Even though many elements of the film are heartbreaking, the loss of Ms. Davies will crush you. With the boys left motherless, Barrie becomes a source of strength for them as they process their grief.
And you’ll be processing your own grief right along with them, thanks to this movie.
5 Life Is Beautiful (1998)
Life Is Beautiful is set in Italy during World War II. It follows an Italian Jewish man named Guido, played by Roberto Benigni, who also directed this masterpiece. After marrying the love of his life and starting a family, Guido is taken to a concentration camp along with his young son, Giosue.
In an effort to protect his son from the horrors of the camp, Guido tells him that it’s all a game. And if he earns enough points, he’ll win a tank. Thanks to his father’s optimism and imagination, his son can find joy despite the cruelty and brutality around them.
But I will tell you right now that this movie doesn’t shy away from the horrors of war. If you want a cathartic cry, this movie will keep the tears coming. Still, the message of the human capacity for resilience and hope is worth crying over.
Life is Beautiful won three Academy Awards, including Best Foreign Language Film, Best Actor for Benigni, and Best Original Score. It is considered one of the greatest films of all time and has been praised for its emotional depth, powerful performances, and uplifting message.
Oh, and watch it in Italian with subtitles. Trust me—it’s more powerful that way.
4 My Girl (1991)
My Girl is one of those coming-of-age stories that will both traumatize you and heal something you didn’t know was broken.
This movie is set in the summer of 1972 and follows an 11-year-old tomboy named Vada Sultenfuss (Anna Chlumsky). She lives in a funeral home with her father, played by Dan Aykroyd. Talk about a weird childhood.
Between her unusual home and her mother’s loss, Vada struggles to understand death. She’s on the verge of being a hypochondriac. Navigating the challenges of growing up, Vada attends summer school because she’s in love with her teacher, tries makeup for the first time, and gets her first period.
She goes on all these adventures with a shy boy named Thomas J. (Macaulay Culkin). As the summer progresses, their friendship deepens. And then Thomas J., who is allergic, is stung by a hive of bees.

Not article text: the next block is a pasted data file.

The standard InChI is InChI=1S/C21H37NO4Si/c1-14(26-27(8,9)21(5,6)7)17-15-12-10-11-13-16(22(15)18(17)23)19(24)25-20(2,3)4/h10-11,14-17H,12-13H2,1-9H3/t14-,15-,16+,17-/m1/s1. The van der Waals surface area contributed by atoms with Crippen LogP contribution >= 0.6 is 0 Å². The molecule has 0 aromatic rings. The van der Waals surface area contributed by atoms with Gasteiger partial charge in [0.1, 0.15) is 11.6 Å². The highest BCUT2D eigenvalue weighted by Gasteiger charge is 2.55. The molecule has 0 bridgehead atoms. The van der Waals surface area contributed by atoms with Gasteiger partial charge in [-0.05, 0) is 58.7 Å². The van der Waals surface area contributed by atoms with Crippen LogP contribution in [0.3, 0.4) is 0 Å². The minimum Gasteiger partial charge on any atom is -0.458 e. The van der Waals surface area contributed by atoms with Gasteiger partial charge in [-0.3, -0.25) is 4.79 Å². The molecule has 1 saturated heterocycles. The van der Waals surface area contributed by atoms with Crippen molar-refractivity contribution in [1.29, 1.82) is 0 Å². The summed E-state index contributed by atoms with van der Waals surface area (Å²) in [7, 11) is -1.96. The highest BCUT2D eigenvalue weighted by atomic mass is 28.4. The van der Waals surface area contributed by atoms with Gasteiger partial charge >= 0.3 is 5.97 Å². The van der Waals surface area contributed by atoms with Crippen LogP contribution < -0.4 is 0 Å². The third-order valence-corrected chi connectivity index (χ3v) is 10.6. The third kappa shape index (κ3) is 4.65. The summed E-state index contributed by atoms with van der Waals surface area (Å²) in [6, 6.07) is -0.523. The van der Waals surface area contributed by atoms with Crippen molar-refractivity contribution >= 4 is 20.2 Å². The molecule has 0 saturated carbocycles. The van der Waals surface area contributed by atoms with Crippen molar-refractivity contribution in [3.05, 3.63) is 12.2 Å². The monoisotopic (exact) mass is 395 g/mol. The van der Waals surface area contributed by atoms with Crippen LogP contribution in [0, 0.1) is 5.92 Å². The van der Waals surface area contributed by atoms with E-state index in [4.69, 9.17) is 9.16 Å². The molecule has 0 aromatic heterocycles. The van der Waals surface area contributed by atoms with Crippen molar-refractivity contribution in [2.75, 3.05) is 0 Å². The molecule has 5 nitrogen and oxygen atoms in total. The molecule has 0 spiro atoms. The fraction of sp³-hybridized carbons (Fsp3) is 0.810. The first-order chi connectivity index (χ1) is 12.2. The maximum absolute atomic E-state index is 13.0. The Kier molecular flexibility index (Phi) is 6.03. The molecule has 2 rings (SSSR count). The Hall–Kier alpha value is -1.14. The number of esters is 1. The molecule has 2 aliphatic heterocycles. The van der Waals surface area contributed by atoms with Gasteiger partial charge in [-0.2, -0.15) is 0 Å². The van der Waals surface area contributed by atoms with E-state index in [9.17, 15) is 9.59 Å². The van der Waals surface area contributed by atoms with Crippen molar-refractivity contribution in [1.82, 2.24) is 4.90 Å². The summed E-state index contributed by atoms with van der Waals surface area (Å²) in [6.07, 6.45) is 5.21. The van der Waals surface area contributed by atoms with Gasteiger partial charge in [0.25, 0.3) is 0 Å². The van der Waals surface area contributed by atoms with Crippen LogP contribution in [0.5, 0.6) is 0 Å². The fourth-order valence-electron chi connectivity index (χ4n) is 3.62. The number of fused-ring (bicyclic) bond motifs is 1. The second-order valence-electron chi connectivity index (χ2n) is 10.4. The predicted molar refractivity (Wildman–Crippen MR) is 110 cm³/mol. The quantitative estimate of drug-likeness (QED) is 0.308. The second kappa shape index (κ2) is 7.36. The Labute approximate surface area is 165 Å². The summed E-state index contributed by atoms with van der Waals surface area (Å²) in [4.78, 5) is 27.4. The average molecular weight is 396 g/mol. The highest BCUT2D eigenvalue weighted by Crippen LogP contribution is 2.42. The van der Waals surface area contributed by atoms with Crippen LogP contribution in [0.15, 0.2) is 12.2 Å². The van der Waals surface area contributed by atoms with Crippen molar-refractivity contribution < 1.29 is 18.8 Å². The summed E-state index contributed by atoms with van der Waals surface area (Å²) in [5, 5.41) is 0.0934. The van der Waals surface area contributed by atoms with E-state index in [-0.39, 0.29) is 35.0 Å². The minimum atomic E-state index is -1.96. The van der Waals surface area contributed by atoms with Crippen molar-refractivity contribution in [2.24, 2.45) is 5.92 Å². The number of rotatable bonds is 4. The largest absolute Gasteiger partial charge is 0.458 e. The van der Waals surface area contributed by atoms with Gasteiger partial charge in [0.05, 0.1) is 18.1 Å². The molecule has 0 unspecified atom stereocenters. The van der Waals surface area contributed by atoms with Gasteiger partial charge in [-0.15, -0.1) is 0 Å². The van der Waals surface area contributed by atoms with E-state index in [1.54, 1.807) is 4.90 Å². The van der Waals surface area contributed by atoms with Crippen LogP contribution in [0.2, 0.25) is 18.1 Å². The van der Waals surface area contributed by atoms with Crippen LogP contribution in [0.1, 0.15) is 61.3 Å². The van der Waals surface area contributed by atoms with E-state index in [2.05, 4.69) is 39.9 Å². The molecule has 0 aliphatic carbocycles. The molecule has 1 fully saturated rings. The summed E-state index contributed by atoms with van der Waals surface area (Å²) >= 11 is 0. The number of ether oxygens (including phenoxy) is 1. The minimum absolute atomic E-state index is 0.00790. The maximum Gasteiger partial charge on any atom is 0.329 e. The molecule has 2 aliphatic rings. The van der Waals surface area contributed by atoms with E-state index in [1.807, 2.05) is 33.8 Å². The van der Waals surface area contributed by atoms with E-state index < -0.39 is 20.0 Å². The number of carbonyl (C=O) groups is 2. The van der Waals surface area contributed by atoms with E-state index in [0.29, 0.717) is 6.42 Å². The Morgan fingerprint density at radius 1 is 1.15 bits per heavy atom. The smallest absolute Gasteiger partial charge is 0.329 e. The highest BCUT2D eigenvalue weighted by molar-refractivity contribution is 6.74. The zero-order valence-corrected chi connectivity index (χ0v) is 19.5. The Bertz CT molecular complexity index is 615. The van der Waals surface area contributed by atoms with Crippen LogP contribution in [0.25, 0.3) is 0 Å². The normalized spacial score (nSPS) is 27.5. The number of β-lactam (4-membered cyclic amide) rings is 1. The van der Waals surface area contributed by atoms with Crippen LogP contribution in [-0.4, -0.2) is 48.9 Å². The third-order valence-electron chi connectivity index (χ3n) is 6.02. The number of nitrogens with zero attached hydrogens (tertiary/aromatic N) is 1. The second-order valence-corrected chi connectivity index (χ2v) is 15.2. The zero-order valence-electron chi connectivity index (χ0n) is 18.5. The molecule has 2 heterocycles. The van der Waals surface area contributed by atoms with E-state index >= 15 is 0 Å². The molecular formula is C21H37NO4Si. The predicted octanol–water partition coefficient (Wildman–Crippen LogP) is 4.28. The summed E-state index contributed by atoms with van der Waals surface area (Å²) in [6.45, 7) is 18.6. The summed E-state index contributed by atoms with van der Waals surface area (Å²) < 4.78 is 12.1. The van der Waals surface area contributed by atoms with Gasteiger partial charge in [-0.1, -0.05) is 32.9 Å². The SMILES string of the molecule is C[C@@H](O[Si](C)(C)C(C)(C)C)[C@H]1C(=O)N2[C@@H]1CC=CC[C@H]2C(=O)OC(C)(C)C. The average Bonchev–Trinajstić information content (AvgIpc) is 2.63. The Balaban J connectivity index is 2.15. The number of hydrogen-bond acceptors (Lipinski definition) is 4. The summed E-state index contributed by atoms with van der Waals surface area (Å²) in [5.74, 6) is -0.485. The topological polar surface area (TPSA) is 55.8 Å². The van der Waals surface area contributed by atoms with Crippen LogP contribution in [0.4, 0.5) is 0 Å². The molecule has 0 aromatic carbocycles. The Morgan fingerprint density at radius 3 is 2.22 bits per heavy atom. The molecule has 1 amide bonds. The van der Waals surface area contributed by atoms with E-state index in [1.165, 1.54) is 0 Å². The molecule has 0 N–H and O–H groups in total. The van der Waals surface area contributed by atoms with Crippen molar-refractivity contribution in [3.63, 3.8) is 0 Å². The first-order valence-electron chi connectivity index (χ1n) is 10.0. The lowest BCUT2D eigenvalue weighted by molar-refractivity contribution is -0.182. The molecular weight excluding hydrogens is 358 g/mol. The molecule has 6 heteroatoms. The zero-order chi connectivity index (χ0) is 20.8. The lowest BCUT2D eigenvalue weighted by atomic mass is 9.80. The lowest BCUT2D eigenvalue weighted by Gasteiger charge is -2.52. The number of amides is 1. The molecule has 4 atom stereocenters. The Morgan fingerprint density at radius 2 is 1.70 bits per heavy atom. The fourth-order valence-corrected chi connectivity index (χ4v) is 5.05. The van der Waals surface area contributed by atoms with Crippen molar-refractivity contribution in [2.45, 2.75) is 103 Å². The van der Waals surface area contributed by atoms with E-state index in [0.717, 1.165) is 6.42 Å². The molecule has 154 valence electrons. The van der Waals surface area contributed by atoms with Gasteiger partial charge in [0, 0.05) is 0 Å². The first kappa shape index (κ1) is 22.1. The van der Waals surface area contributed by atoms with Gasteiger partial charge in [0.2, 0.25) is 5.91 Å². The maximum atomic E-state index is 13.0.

Cue the waterworks.
Watching Vada face the grief of his death, you will question everything you know about life and love. But if you can reach the end, it leaves you with a memorable lesson.
3 Steel Magnolias (1989)
It is impossible to watch the last twenty minutes of this movie and not sob like a baby, no matter how many times you’ve seen it. So this is one you should always watch with friends—”I have a strict policy that nobody cries alone in my presence.”
Steel Magnolias is the quintessential friendship movie, full of timeless quotes and inspiring characters. Directed by Herbert Ross and based on the play by Robert Harling, the story takes place in a small southern town and follows the lives of a group of women.
Dolly Parton, who plays Truvy Jones, runs a beauty salon in town. Julia Roberts plays Shelby, a young bride with her mother M’Lynn played by Sally Field. The film focuses on their relationship over time and the power of a community of women to carry them through joy and sorrow.
It’s not until the very end that the tears really start flowing. As M’Lynn struggles to cope with losing her daughter, Field gives us the performance of a lifetime.
2 Love Story (1970)
Never has there been a more obnoxious main character than Jennifer Cavilleri (played by Ali MacGraw). And yet, the end of this movie will leave you completely destroyed. She grows on you quickly, and the love story in this film slowly transitions from infatuation to enduring dedication.
Love Story was directed by Arthur Hiller and based on the novel by Erich Segal. In it, Oliver Barrett IV (Ryan O’Neal) is a wealthy Harvard student, as evident by the pretentious name. But he falls in love with Jennifer, a working-class Radcliffe student. They get married, despite the objections of Oliver’s snobbish family. Reality hits them dead on as they face challenges like Oliver’s disapproving father, financial struggles, and Jennifer’s diagnosis of a fatal illness.
And that’s when you cry until you pass out—which is when the unforgettable score by Francis Lai will lull you to sleep.
1 An Affair to Remember (1957)
There’s a reason why four female characters in Sleepless in Seattle start sobbing because of this movie. It is the ultimate chick-flick love story—the godfather of romance. This beloved classic has been rightfully recognized as one of the greatest romantic films of all time.
The story follows Nickie Ferrante, a wealthy and charming playboy (Cary Grant), and singer Terry McKay (Deborah Kerr). The two meet on a transatlantic ocean liner and are immediately drawn to each other despite being engaged to other people. They agree to meet in six months at the top of the Empire State Building.
But here’s the kicker. Terry never makes it to the top. While a car accident leaves her paralyzed on the street below, Nickie waits long into the night for a love that never shows. (I know; you’re already starting to cry. But that’s not even the saddest part.)
It’s the moment when they’re together, and he finally realizes what happened that will leave you using up the last of your year’s supply of Kleenex.